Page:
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Where students at Syracuse's new city-wide schools come from

Ryan Delaney
Mary Habib and her six-year-old son, Jackson, wait for the bus to Syracuse Latin Academy. They chose to attend Latin instead of Roberts Elementary, which is much closer.

From the Habib family’s front door in their Strathmore neighborhood home, they can see Roberts Elementary School. But instead of crossing the street to school on this drizzly fall morning, six-year-old Jackson and his mom, Mary, are standing on the corner waiting for the bus.

While waiting, Mary prods Jackson to shows off the Spanish he’s learning so far in the school he chose to go to, instead of Roberts. He counts to seven, but then admits gym is actually his favorite subject.

When the bus arrives, Mary sends Jackson off with a kiss and a wish of, "have a good day, buddy."

Jackson is off to Syracuse Latin, the city’s newest elementary school. It’s a 10 minute bus ride away on the other side of the city. 

The Syracuse City School District replaced two traditional schools this fall with city-wide academies in an attempt to improve their performance. This is part of a national trend away from neighborhood schooling.

"This was an opportunity for him to do better than fine."

Syracuse Latin is the school district’s attempt to revamp the struggling Hughes Elementary School it was ordered by the state to reimagine. Latin offers a classical curriculum for students who passed an admissions exam.

"He would of done fine at Roberts; Roberts is a great school," Habib said about her son. "But this was an opportunity for him to do better than fine."

A similar experiment is happening with Fowler High School, which was turned into a public service-themed academy. Syracuse has a technical high school that is also city-wide. The transformation of Fowler leaves the city with three high schools that draw students based on their geographic locations.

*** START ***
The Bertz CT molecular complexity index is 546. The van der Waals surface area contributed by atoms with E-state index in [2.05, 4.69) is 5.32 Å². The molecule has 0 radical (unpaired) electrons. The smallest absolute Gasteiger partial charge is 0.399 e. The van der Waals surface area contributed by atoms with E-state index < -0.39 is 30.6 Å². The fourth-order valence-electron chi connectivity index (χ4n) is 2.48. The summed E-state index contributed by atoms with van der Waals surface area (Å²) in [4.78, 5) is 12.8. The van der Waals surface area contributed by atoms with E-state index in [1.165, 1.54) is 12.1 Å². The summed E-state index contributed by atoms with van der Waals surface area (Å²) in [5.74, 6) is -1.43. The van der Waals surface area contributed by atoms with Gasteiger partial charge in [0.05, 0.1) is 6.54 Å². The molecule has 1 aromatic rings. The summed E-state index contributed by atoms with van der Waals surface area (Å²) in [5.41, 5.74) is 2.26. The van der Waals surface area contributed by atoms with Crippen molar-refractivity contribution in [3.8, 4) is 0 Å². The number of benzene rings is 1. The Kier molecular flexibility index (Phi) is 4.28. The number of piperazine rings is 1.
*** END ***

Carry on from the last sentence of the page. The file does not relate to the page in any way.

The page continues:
Parents driving or bussing their kids across town to a better school is not a new thing, according to Syracuse University education professor George Theoharis. "Syracuse is this mix between what we see and we used to understand as neighborhood schools," he said.

"But the reality is, so many students don’t attend the school that is labeled their catchment area school," he added.

Choosing to go to a school far away means giving up a connection to the school around the corner, he said.

"When we are engaged in a school, we see it as being better than those other schools," said Theoharis. "So if you’re living across the street from a school and that is not your school, it’s ‘those other schools,’ perhaps we’re going to be less connected to that school."

Most of the 298 students at the Public Service Leadership Academy at Fowler high school come from the western half of Syracuse, where the school is located, with a sprinkling of kids from all corners of the city.

Neighborhood concentration of PSLA at Fowler students

Click here to view the map in full screen.

Over at Syracuse Latin, 80 students enrolled this fall for Kindergarten and first grade, which is below the district’s target. Only about a fifth of those students are from the neighborhood the school sits in. That makes the student body more geographically diverse than the PSLA.

Neighborhood concentration of Syracuse Latin students

Click here to view the map in full screen.

"For families, it was new," said Latin principal Kelly Manard. "It was something that was brand new and something different to put your kid on the bus and send them across the city, as opposed to walking them to the school just up the street."

The school district says the demographics of these new academies aren’t that different than the makeup of their traditional schools. They credit a fairly diverse city. 

Credit Ryan Delaney / WRVO
A first grade classroom at Syracuse Latin.

Mary Habib, Jackson’s mother, says sending her son to a school in a different neighborhood was a good thing.

"When you have kids who are going to a neighborhood school, you have a lot of people who are from the same economic background," said Habib. "This was a chance for him to see people from all over the city."

Inside a first grade classroom at Latin, the teacher passes out crayons while singing their color in Spanish.

On her way out the door, Principal Manard looks back and says, "see, just like any other school."

Except with more focus on foreign language than coloring.